Cosmetics and plastics can double risk of type-2 diabetes

   Apr 13, 11:38 am

Washington, April 13 (ANI): Phthalates found in cosmetics and plastics can increase the risk of developing diabetes among seniors, researchers say.

Even at a modest increase in circulating phthalate levels, the risk of diabetes is doubled, a study by researchers at Uppsala University found.

"Although our results need to be confirmed in more studies, they do support the hypothesis that certain environmental chemicals can contribute to the development of diabetes," said Monica Lind, associate professor of environmental medicine at the Section for Occupational and Environmental Medicine, Uppsala University.

Together with Lars Lind, professor of medicine at Uppsala University, she has analysed new information from the so-called PIVUS study, which covers more than 1 000 70-year-old women and men in Uppsala.

In a physical examination participants were examined for fasting blood sugar and various insulin measures. They submitted blood samples for analysis of various environmental toxins, including several substances formed when the body breaks down so-called phthalates.

Most people come into daily contact with phthalates as they are used a softening agents in plastics and as carriers of perfumes in cosmetics and self-care products.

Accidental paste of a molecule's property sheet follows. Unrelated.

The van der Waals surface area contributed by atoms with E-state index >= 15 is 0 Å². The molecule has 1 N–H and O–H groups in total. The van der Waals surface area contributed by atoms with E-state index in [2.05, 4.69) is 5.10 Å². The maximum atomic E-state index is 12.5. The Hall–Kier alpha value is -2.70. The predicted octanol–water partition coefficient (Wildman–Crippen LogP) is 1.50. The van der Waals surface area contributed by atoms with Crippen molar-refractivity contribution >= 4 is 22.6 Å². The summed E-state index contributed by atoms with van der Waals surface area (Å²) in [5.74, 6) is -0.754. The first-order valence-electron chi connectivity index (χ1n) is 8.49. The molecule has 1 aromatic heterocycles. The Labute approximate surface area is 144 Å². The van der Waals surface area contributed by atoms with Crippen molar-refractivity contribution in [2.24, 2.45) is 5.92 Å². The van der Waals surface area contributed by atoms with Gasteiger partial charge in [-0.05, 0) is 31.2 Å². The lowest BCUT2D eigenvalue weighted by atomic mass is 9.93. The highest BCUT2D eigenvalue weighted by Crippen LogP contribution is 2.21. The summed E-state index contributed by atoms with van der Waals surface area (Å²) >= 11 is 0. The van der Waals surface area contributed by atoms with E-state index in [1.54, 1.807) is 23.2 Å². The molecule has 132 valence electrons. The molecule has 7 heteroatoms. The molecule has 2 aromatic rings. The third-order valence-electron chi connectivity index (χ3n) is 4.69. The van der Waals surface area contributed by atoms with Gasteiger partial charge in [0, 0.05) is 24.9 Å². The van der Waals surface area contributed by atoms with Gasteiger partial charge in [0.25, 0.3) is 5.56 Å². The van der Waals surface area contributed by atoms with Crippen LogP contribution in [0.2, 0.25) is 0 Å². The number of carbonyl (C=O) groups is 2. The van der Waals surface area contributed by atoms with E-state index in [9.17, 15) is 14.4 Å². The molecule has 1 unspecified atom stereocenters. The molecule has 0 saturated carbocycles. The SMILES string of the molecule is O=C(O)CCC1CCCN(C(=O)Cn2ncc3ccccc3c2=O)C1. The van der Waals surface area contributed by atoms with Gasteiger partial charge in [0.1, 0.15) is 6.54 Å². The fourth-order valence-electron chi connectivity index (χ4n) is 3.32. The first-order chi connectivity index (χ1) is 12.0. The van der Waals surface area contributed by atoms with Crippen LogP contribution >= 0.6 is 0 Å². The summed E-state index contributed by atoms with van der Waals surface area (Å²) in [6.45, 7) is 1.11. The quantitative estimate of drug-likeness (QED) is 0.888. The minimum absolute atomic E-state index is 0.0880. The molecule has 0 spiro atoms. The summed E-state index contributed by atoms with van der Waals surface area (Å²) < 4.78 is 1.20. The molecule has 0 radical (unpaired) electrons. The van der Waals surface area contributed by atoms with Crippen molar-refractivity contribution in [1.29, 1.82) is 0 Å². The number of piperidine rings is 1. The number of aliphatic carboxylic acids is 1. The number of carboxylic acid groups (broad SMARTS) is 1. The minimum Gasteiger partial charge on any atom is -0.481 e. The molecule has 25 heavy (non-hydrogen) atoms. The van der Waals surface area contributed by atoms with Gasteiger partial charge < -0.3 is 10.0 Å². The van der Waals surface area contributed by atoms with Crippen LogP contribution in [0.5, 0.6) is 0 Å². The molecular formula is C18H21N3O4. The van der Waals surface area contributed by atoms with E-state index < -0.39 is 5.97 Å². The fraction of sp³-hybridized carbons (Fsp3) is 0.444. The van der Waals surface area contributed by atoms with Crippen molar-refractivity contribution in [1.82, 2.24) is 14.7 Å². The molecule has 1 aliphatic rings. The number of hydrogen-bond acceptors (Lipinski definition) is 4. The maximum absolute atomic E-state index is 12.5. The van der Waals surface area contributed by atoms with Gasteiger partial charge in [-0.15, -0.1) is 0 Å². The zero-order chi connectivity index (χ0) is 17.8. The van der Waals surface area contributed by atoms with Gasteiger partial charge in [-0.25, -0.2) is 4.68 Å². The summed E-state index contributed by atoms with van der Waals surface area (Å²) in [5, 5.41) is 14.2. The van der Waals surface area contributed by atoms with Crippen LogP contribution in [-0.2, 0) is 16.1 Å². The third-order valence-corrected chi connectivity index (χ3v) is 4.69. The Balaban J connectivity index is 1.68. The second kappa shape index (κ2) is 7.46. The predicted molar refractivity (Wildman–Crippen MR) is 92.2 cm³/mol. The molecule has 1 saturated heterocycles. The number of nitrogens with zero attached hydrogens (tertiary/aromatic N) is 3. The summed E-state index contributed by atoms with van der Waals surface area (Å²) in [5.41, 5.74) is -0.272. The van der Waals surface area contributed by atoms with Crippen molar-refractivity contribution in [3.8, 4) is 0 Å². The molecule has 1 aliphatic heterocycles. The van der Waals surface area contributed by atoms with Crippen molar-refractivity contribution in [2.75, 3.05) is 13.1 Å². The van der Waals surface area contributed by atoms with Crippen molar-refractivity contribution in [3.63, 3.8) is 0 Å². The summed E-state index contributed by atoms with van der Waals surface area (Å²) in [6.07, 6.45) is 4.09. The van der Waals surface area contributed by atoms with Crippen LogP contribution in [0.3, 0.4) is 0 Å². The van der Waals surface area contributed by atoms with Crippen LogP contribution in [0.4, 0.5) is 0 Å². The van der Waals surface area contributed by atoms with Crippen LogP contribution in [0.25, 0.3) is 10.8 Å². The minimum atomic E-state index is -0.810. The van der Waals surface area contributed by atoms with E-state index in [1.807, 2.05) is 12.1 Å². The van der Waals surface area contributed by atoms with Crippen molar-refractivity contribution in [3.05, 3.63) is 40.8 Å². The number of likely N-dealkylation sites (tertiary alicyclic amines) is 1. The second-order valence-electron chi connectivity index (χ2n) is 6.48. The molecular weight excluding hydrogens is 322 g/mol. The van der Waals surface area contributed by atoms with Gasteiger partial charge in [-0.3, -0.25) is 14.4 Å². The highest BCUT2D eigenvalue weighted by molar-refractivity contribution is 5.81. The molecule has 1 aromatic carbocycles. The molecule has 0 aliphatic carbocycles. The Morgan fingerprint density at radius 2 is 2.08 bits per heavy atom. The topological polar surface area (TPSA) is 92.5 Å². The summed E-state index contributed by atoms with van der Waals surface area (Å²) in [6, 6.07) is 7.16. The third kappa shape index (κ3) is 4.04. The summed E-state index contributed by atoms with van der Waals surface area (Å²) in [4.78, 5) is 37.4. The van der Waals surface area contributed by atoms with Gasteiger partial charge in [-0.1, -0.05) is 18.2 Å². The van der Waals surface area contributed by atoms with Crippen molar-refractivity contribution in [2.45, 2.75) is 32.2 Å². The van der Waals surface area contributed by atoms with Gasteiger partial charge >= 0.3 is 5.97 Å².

As expected, diabetes was more common among participants who were overweight and had high blood lipids. But the researchers also found a connection between blood levels of some of the phthalates and increased prevalence of diabetes, even after adjusting for obesity, blood lipids, smoking, and exercise habits.

Individuals with elevated phthalate levels had roughly twice the risk of developing diabetes compared with those with lower levels. They also found that certain phthalates were associated with disrupted insulin production in the pancreas.

"However, to find out whether phthalates truly are risk factors for diabetes, further studies are needed that show similar associations. Today, besides the present study, there is only one small study of Mexican women. But experimental studies on animals and cells are also needed regarding what biological mechanisms might underlie these connections," said Lind.

The results were published in the journal Diabetes Care. (ANI)

New progress in treatment for Dengue fever Aug 1, 1:44 pm
Washington, Aug 1 (ANI): A new study has found that the seeds of the Moreton Bay Chestnut tree contain a medicine called Celgosivir, which is commonly considered safe for people suffering from dengue virus.
Full Story
MACS rebuts CAG report on HIV positive cases rising to 40,855 in Manipur Aug 1, 10:30 am
Imphal, August 1 (ANI): Manipur AIDS Control Society (MACS) has rebutted the CAG report that was presented in Manipur legislative assembly; HIV positive cases in Manipur have increased greatly alleging the poor performance and unsatisfactory results in curbing new infections in high-risk individuals.
Full Story
Breastfeeding lowers risk of cardiovascular, metabolic diseases in kids Jul 31, 2:36 pm
Washington, July 31 (ANI): A new study has found that birth weight and breastfeeding both have implications for children's health decades later.
Full Story
Soy-rich diet helps women's heart stay healthy Jul 31, 2:35 pm
Washington, July 31 (ANI): A new study has found that a diet rich in soy helps in keeping women's heart healthy.
Full Story
Comments

LATEST STORIES
TOP VIDEO STORIES
PHOTO GALLERY